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Scalability: What Makes a Platform Scalable, Why It's Important, and How It Benefits You

By Chris Jarabek02.03.24
PureWeb Scalability: What Makes a Platform Scalable, Why It's Important, and How It Benefits You

Scalability is a core part of our product offering that was one of our main priorities from day 1 of building our platform. A quick check shows that our website uses the word 'scale' no fewer than seven times. Everyone wants to be scalable, right? But what does this actually mean in the context of interactive streaming? In this post, I want to talk about what scalability means to us, how we build scalability into our platform, and how this benefits our customers and users.

To our team at PureWeb, scalable means that every person who wants an interactive stream can get one, anywhere in the world, with little to no wait time. This is as true for two users who want to collaborate around their architectural model as it is for the 10,000th streamer to join a large live event for a product launch. Everyone gets a stream, and no one waits - that's our goal.

Achieving this goal is not straightforward. To achieve the best experience possible, a big part of it is having access to enough of the right compute infrastructure available at the right time and being able to optimally route users to that infrastructure. Other factors like system and data architecture and code performance come into play.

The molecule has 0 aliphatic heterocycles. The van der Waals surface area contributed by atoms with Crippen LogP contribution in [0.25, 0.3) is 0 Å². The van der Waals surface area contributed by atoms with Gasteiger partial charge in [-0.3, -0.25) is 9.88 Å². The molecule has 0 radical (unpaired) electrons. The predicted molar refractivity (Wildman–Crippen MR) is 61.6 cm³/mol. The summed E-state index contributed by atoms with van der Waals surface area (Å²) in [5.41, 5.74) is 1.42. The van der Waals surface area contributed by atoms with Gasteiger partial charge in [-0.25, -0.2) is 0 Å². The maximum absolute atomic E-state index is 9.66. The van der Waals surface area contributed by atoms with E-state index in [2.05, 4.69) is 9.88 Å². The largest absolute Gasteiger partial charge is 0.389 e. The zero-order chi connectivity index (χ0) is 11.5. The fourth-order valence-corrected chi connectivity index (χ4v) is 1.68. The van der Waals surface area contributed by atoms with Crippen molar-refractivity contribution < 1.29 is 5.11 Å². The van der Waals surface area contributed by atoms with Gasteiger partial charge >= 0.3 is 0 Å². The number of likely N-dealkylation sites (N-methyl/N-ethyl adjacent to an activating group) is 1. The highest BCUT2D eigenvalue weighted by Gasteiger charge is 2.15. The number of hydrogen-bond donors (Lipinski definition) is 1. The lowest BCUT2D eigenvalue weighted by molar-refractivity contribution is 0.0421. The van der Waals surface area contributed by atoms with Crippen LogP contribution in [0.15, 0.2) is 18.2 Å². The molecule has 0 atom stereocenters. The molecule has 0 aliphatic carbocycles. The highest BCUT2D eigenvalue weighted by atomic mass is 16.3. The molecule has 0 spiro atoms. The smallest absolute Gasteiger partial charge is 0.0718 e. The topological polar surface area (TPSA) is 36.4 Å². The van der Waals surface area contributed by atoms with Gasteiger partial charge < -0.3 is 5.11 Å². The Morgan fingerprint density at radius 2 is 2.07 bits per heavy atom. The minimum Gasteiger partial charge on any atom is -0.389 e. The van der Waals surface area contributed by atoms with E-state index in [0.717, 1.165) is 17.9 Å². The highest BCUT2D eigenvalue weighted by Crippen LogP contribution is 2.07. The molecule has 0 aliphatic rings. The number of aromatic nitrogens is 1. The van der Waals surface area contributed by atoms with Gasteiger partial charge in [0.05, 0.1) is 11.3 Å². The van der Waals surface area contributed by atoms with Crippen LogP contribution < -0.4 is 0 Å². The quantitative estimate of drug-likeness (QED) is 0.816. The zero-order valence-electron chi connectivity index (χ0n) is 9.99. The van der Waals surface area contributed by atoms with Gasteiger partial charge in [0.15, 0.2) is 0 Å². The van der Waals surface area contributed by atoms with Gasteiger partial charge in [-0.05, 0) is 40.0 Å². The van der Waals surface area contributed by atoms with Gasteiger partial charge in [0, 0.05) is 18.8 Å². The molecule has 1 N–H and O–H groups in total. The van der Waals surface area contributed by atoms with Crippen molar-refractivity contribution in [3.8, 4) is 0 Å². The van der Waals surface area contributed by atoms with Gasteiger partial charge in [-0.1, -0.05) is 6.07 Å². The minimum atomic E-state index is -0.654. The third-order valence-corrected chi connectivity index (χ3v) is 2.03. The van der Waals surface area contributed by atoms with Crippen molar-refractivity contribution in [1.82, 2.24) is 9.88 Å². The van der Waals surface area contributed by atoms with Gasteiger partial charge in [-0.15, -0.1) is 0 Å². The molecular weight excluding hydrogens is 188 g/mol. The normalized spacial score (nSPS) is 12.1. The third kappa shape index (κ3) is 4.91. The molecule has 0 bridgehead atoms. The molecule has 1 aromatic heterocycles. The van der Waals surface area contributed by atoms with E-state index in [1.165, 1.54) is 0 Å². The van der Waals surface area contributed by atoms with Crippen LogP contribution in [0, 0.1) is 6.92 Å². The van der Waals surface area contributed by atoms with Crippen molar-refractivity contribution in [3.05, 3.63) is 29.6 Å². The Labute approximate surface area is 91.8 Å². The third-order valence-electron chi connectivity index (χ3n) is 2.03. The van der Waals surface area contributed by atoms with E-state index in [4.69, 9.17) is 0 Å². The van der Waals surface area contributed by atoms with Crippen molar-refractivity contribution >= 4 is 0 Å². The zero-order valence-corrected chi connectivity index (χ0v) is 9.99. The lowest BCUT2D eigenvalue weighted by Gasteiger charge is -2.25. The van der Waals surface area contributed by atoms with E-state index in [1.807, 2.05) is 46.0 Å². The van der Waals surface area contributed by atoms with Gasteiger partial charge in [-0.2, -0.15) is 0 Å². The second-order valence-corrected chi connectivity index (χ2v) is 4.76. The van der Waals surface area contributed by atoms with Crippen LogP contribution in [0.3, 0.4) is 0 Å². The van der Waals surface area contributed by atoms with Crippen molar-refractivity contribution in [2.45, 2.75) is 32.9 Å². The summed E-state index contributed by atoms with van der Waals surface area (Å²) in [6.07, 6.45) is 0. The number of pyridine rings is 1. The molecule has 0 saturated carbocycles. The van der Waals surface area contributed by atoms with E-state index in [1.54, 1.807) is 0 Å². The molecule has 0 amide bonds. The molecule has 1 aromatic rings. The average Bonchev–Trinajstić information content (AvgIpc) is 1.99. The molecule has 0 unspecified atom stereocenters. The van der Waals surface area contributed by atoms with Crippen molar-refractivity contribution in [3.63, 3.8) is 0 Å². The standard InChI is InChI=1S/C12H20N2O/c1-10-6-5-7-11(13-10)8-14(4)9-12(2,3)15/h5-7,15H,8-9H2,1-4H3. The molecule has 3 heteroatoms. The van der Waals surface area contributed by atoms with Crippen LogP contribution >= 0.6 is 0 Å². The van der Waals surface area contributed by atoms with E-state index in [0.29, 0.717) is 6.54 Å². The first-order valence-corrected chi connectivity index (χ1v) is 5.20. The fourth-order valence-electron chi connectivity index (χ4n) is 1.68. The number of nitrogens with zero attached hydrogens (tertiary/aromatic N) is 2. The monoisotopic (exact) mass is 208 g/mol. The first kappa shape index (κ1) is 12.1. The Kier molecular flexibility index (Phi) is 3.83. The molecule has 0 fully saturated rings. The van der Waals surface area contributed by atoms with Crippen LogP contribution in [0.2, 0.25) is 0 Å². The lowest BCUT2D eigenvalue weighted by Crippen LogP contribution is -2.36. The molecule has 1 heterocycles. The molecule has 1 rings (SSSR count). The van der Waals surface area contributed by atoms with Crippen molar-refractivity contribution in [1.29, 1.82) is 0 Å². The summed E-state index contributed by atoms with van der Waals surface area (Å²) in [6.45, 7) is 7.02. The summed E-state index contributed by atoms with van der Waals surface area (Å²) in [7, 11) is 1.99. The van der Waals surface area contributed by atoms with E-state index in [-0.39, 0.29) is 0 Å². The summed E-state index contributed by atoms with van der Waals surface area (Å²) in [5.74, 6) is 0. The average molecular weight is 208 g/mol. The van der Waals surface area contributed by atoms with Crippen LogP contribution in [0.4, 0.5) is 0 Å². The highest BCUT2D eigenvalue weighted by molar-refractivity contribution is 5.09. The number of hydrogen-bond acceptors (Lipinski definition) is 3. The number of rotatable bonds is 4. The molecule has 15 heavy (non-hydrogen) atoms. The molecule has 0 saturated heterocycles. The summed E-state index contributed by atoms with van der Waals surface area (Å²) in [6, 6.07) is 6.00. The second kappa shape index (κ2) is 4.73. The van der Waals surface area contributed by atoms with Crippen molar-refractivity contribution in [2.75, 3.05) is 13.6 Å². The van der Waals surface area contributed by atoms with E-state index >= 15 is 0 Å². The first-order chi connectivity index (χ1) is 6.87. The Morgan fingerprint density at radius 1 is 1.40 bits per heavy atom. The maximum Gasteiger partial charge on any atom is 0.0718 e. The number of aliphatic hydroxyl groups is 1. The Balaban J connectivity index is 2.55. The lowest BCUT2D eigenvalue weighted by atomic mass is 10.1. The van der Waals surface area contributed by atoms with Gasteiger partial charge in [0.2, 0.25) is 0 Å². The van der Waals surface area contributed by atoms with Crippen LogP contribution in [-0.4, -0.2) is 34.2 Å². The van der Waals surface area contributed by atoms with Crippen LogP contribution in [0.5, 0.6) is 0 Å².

As we start to dive in, it's important to acknowledge that "scalability" is an umbrella term that covers both "vertical" scalability and "horizontal" scalability. What do those mean, and why do they matter? Read on.

Horizontal Scalability – a.k.a. "Do More with More"

Probably the easiest type of scalability to reason about is horizontal. This really hinges on our ability to access and orchestrate large quantities of GPU-powered infrastructure around the world across multiple clouds. In the beginning, our platform grew in lockstep with AWS's deployment of GPU-powered instances around the world. This global expansion was beneficial because it meant we could provide better streaming (read: reduce interactive latency) by putting compute closer to our end users. It also meant we could serve a greater number of concurrent streams to our users.

The real test cases for this kind of global scalability are digital events serving large geographies. This is because in a digital event, you usually have a very large (1500 – 15,000) streamers showing up all at the same time, for a fixed duration. In these circumstances, having users wait for a streaming session is unacceptable because their event is going ahead whether they're there or not.

Asian Sky Group, for example, connected with Mytaverse, a Miami-based company that delivers a cloud-based solution for immersive 3D and multiplayer, true-to-life work environments. Together, they developed the Asian Sky Group Virtual Event & Conference (ASGVEC), which virtually welcomed 50 exhibitors and 1,200 unique visitors from all over the world. [Check out the full case study here]

To ensure that events like these go off without a hitch, we work with our cloud partners for anything that needs more than a few thousands users. Additionally, as we've learned in doing these large-scale events, the amount of GPU infrastructure in any one cloud region is not limitless, and these sorts of limitations have informed our cross-cloud expansion strategy onto CoreWeave, ensuring that we can always stay comfortably ahead of the needs of our most demanding use cases.